JTD Keywords: atomic force microscopy, basement membrane, breast-cancer, decellularization, expression, extracellular matrix, extracellular-matrix, fibronectin, intermittent hypoxia, lung carcinoma, lung metastases, melanoma, metastatic niche formation, micromechanical properties, nintedanib, signature, stiffness, tumor-growth, Colorectal-cancer progression, Lung metastases, Stiffness

Jurado, M, Castano, O, Zorzano, A, (2021). Stochastic modulation evidences a transitory EGF-Ras-ERK MAPK activity induced by PRMT5 Computers In Biology And Medicine 133, 104339

The extracellular signal-regulated kinase (ERK) mitogen-activated protein kinase (MAPK) pathway involves a three-step cascade of kinases that transduce signals and promote processes such as cell growth, development, and apoptosis. An aberrant response of this pathway is related to the proliferation of cell diseases and tumors. By using simulation modeling, we document that the protein arginine methyltransferase 5 (PRMT5) modulates the MAPK pathway and thus avoids an aberrant behavior. PRMT5 methylates the Raf kinase, reducing its catalytic activity and thereby, reducing the activation of ERK in time and amplitude. Two minimal computational models of the epidermal growth factor (EGF)-Ras-ERK MAPK pathway influenced by PRMT5 were proposed: a first model in which PRMT5 is activated by EGF and a second one in which PRMT5 is stimulated by the cascade response. The reported results show that PRMT5 reduces the time duration and the expression of the activated ERK in both cases, but only in the first model PRMT5 limits the EGF range that generates an ERK activation. Based on our data, we propose the protein PRMT5 as a regulatory factor to develop strategies to fight against an excessive activity of the MAPK pathway, which could be of use in chronic diseases and cancer.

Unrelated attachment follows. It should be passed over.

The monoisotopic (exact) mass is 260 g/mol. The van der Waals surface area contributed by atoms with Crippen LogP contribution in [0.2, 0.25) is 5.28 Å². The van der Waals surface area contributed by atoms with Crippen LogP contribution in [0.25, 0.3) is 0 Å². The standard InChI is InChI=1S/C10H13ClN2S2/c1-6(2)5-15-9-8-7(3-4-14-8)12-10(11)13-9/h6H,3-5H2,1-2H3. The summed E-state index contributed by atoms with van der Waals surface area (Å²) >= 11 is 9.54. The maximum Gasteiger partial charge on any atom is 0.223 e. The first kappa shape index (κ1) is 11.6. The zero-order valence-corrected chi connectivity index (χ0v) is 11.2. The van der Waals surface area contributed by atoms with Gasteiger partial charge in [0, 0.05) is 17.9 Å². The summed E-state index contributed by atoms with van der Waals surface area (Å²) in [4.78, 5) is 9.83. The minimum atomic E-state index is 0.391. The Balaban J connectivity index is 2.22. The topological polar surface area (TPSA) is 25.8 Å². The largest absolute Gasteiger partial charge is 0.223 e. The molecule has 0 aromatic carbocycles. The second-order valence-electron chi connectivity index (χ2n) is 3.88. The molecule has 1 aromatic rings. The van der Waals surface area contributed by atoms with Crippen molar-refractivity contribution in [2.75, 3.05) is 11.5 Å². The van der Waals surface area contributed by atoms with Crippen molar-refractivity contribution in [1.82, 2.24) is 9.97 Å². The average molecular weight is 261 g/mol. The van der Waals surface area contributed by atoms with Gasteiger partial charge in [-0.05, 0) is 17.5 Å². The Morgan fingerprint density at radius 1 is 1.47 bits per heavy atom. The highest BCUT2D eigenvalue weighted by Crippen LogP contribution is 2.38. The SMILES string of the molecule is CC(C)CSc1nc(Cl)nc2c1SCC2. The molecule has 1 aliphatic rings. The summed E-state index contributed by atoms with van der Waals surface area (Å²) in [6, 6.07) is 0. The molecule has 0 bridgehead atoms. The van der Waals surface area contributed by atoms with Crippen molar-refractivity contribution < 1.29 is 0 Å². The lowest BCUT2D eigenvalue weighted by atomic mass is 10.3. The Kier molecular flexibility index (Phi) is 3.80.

JTD Keywords: cancer, cell response modulation, computational model, egf-ras-erk signaling route, mapk pathway, methylation, Arginine methyltransferase 5, Cancer, Cell response modulation, Colorectal-cancer, Computational model, Egf-ras-erk signaling route, Epidermal-growth-factor, Factor receptor, Histone h3, Kinase cascade, Mapk pathway, Methylation, Negative-feedback, Pc12 cells, Prmt5, Protein, Signal-transduction